USDA revises regulations for checking Florida citrus shipments
The U.S. Department of Agriculture Thursday revised the regulations for the movement of citrus fruit from Florida, ending the requirement for pre-harvest grove inspections for citrus meant for interstate movements, and implementing new requirements to instead sample each lot of citrus at the packinghouse to ensure the fruit is free of the plant disease citrus canker.
The changes came out of the USDA's Animal and Plant Health Inspection Service (APHIS), after a recent risk management analysis indicated that mandatory packinghouse inspections provide an effective safeguard against the spread of citrus canker.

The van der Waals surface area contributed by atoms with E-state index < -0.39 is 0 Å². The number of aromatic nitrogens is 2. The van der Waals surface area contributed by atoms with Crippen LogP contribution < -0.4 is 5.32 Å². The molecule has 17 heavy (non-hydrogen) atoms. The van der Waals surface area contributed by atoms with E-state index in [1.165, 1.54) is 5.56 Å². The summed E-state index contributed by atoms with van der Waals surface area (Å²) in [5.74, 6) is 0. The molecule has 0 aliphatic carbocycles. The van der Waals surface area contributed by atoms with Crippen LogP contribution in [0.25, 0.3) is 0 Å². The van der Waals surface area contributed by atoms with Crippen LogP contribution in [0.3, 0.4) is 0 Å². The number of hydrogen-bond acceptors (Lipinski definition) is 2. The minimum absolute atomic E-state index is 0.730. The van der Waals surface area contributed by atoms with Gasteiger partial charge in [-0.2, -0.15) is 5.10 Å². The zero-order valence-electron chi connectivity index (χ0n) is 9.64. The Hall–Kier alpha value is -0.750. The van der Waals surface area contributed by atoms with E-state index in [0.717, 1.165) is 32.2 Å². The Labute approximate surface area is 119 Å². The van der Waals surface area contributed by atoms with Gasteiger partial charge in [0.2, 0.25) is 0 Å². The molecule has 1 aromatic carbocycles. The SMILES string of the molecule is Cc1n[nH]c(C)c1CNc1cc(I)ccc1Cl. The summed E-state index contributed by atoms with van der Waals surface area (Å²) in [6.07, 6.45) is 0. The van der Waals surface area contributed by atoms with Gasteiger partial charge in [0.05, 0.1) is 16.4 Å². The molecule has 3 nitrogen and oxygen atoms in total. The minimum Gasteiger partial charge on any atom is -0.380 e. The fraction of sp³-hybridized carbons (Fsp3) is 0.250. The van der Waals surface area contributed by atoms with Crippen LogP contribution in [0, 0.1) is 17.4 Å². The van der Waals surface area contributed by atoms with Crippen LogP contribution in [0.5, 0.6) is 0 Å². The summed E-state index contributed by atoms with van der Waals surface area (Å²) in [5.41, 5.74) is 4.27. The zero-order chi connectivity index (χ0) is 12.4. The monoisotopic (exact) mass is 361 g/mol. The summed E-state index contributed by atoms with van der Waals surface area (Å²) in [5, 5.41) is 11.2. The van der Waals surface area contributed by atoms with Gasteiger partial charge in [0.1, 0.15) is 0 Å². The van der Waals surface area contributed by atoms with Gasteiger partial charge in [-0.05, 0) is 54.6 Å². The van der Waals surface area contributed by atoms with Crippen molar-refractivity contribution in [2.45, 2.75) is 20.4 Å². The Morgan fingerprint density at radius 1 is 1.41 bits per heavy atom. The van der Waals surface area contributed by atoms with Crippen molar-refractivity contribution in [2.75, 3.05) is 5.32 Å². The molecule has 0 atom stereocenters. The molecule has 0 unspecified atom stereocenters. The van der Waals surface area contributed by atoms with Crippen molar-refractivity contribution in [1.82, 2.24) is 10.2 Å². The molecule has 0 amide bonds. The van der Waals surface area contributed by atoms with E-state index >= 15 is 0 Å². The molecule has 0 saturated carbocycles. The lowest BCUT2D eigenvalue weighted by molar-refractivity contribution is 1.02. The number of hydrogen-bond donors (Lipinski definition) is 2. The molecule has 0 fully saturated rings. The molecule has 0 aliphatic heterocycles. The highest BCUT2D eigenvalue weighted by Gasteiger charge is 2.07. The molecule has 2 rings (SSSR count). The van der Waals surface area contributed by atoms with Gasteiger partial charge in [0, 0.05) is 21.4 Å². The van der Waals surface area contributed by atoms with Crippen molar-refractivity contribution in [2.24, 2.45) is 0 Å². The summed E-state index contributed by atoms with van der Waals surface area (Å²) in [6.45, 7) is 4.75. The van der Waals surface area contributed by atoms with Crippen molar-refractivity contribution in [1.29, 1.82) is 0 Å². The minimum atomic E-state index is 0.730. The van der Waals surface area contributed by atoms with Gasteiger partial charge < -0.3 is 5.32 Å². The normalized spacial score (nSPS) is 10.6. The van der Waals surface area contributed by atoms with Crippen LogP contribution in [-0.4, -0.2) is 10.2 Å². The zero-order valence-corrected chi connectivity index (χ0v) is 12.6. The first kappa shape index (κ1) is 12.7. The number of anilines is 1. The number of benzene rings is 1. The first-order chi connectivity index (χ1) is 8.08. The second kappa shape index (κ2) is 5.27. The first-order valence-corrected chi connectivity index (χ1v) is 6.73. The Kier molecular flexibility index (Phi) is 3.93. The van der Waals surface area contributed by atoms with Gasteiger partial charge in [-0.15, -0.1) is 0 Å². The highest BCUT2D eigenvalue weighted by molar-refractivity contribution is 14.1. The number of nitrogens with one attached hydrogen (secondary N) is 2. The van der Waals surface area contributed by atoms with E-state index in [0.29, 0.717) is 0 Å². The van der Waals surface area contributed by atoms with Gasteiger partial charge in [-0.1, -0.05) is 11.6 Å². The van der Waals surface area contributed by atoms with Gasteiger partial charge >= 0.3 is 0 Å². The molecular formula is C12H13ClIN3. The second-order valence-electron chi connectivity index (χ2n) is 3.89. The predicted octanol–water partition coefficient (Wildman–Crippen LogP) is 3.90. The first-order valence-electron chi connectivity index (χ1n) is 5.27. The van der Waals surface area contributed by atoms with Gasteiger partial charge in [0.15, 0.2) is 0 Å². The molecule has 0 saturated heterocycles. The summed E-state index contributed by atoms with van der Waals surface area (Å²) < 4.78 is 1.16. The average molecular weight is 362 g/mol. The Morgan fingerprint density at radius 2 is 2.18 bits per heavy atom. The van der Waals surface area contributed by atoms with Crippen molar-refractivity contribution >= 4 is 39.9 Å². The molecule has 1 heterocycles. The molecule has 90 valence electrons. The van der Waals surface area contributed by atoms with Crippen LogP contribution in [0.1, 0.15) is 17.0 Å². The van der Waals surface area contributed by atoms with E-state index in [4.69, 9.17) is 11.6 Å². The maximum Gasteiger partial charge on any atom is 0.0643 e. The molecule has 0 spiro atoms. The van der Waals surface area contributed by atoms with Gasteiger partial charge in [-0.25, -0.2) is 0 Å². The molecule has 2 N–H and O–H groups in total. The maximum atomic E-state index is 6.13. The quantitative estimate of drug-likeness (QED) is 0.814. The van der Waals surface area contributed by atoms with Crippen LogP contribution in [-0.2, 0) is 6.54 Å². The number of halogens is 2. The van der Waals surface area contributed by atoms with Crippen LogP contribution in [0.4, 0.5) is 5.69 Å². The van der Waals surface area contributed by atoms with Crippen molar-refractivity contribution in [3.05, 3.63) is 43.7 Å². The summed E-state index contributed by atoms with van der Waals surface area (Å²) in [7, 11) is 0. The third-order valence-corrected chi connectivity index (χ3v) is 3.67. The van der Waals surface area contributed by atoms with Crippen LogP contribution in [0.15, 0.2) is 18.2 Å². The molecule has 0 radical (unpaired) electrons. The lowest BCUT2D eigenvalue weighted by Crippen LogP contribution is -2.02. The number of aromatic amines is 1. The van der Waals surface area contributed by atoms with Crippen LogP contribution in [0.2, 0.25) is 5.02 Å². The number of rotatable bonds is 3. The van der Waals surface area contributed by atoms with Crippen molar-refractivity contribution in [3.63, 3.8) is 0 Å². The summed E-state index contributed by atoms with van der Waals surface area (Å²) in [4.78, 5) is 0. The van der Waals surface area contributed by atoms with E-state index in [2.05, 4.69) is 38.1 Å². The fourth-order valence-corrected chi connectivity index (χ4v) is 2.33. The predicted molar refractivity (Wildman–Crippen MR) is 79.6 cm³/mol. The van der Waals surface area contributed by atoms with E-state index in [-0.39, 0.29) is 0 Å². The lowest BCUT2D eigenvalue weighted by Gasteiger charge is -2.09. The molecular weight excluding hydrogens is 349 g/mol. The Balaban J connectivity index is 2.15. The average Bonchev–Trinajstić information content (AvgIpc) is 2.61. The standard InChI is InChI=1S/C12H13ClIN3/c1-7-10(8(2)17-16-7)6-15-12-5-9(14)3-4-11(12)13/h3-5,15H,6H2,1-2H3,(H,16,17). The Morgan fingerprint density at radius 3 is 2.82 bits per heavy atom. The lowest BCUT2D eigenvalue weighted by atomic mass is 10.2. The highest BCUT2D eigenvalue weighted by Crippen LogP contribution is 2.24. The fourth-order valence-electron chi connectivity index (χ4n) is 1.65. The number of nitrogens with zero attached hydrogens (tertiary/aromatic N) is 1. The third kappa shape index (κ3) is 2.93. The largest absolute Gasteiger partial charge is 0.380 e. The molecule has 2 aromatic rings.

'Despite the fact that Florida is dealing with a serious citrus disease, USDA in cooperation with the state and industry has developed a science-based solution to preserve Florida's vital citrus market while continuing to protect against the spread of this disease,' said Bruce Knight, undersecretary for USDA's marketing and regulatory programs mission area. 'As Congress works on the 2007 farm bill, USDA will continue to push for science-based regulatory approaches that create opportunities for specialty crop producers, such as citrus growers, to expand market opportunities here in the United States and abroad.'